Every year, BridLit just seems to get better and better, with speakers to suit all tastes, from well-known writers to lesser-known gems.
One of the big names this year is Poet Laureate Simon Armitage whose BridLit appearance is scheduled for Sunday 3 November.
Armitage is the UK’s 21st Poet Laureate, following in the footsteps of William Wordsworth, Alfred, Lord Tennyson, John Betjeman and Ted Hughes.
He’s known and respected across the world for his witty and profound take on modern life. A Professor of Poetry at the University of Leeds, Armitage has published 28 collections of poetry. His work has been studied by millions of children as part of the national curriculum and in 2010 he received a CBE for services to poetry.
Says Armitage: “Ever since my earliest encounters with poetry I always believed it had the persuasive power to operate beyond the printed page and away from traditional literary environments.”
His latest collection of poetry is Sandettie Light Vessel Automatic (Faber, £16.99), applauded by his Poet Laureate predecessor Dame Carol Ann Duffy for being ‘boundary-breaking . . . poems of emotional weight and musical grace from the fabric of our everyday lives.’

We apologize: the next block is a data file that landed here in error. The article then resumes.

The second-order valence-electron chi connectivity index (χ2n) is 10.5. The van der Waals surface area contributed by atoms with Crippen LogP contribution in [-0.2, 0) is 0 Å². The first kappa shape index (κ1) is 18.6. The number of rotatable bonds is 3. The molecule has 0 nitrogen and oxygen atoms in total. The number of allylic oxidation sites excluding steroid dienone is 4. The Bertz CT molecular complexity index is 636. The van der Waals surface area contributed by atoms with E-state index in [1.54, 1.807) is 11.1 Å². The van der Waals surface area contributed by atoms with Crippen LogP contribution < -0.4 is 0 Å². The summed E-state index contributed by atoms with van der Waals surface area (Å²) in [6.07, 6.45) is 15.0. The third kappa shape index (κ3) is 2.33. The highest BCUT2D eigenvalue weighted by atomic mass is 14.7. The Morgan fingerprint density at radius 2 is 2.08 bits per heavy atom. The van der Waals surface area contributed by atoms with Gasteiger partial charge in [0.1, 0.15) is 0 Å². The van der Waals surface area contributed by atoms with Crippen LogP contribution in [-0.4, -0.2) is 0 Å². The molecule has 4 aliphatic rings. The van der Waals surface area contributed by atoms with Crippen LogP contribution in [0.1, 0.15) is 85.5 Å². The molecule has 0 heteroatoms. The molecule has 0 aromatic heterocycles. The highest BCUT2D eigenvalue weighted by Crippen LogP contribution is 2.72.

The Telegraph describes the collection as ‘most enjoyable’.
Says reviewer Tristam Fane Saunders: “It’s a grab-bag of work commissioned for ‘non-literary spaces’: TV, radio, festivals, art exhibitions and a rock gig. There are poems written to be carved on Pennine stones, shouldering ‘the brunt of the world’.
“There’s even ‘the world’s first catalytic poem’, which appeared on a giant pollution-extracting block in Sheffield. If the laureate’s role is to bring poetry to the public, this is a rock-solid CV, proof of his tireless productivity.”
The Evening Standard reviewer speaks of how ‘these poems come alive off the page’.
Says David Sexton: “His work is widely studied in schools and he has long been a tireless advocate for the art.
“Unlike some such advocates he writes well too. His poetry takes on the line of Larkin without being hopelessly indebted to it. He moves both to laughter and to tears, as I can testify, having embarrassed myself reading this book in a queue of film critics this week.”